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        Economic and Social Council
14 March 1997

Original: ENGLISH

Fifty-third session
Agenda item 8


Written statement submitted by Human Rights Watch, a non-governmental
organization in special consultative status

The Secretary-General has received the following written statement, which is circulated in accordance with Economic and Social Council resolution 1296 (XLIV).

[6 March 1997]


7. Human Rights Watch is concerned that Israel is holding at least 21 Lebanese in extended periods of detention, either without charge or trial or long beyond the expiration of their sentences. Among the Lebanese who have never been charged or tried are two prominent Shi’a leaders, Sheikh Abd al-Karim Obeid and Mustafa al-Dirani, who were abducted from their homes in 1989 and 1994 respectively, and have since been held incommunicado. Officials of past Israeli governments have conditioned the release of these two leaders on the release of, or the acquisition of information about, Israeli service persons missing in Lebanon (MIAs). Israeli officials also indicated more generally that the release of other Lebanese detainees was linked to the issue of Israeli MIAs. In holding detainees in this fashion, Israel has failed to place them under any regime of legal protection, either under humanitarian or international human rights law. Moreover, the transport by Israel of these detainees across international borders has complicated the issue of family visits, which are at best infrequent and in some cases non-existent.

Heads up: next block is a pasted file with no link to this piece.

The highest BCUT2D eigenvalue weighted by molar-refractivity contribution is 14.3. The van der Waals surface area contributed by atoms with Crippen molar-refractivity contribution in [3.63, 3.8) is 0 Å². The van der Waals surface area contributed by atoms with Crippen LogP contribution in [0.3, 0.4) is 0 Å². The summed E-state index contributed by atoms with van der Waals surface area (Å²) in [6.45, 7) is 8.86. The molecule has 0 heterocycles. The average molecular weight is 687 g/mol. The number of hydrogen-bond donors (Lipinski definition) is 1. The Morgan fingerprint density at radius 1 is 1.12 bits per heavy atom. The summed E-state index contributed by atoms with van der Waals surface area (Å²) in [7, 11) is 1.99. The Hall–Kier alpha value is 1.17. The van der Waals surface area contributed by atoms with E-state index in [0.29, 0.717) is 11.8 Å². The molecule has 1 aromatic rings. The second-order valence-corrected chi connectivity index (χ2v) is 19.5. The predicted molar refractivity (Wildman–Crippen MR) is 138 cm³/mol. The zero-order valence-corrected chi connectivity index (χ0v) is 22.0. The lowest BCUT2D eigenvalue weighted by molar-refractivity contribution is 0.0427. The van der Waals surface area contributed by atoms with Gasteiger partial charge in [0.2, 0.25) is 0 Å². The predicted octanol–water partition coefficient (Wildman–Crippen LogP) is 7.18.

8. The prohibition of hostage-taking is absolute and cannot be justified by the actions of other parties to a conflict. Insofar as Israel conditions the release of Lebanese detainees on securing information from third parties about Israeli MIAs, those detainees are being held as hostages. Human Rights Watch calls on the Commission to urge their unconditional release or that they be charged immediately with recognizable criminal offences and afforded a trial with full due-process guarantees.

9. Where a detainee’s family visits have been rendered difficult or impossible owing to restrictions on travel between Israel and Lebanon, the Commission should encourage the Governments of Israel and Lebanon to cooperate in facilitating these visits. Israel must also end the incommunicado detention of detainees, including Obeid and al-Dirani, and allow visits to them by relatives, lawyers, and/or non-governmental organizations.

10. Lebanese citizens and Palestinian refugees continue to be apprehended by the Syrian security forces in Lebanon and transferred to Syria for imprisonment without charge or trial. The Lebanese security forces have sometimes participated in the handover of these persons to the Syrians and, according to testimony provided by former prisoners in 1996, some have been tortured in Lebanon while in Syrian custody prior to transfer to Syria. While some families have been permitted visits in Syria, others do not know where their relatives are being held or if they are dead or alive.

11. We call on the Commission to request that the Government of Syria disclose publicly the names of all non-Syrians currently in custody in Syria, including the names of the prisons and detention facilities where they are being held, and permit visits by family members and lawyers without delay. The Commission should also urge that the Syrian judicial authorities determine, on a case-by-case basis, if these individuals have been subjected to unlawful arrest or detention. In such cases individuals should be released immediately. Where individuals have been lawfully arrested and detained in Syria, they should be promptly charged with recognizable criminal offences and afforded a trial with full due-process guarantees, or released.



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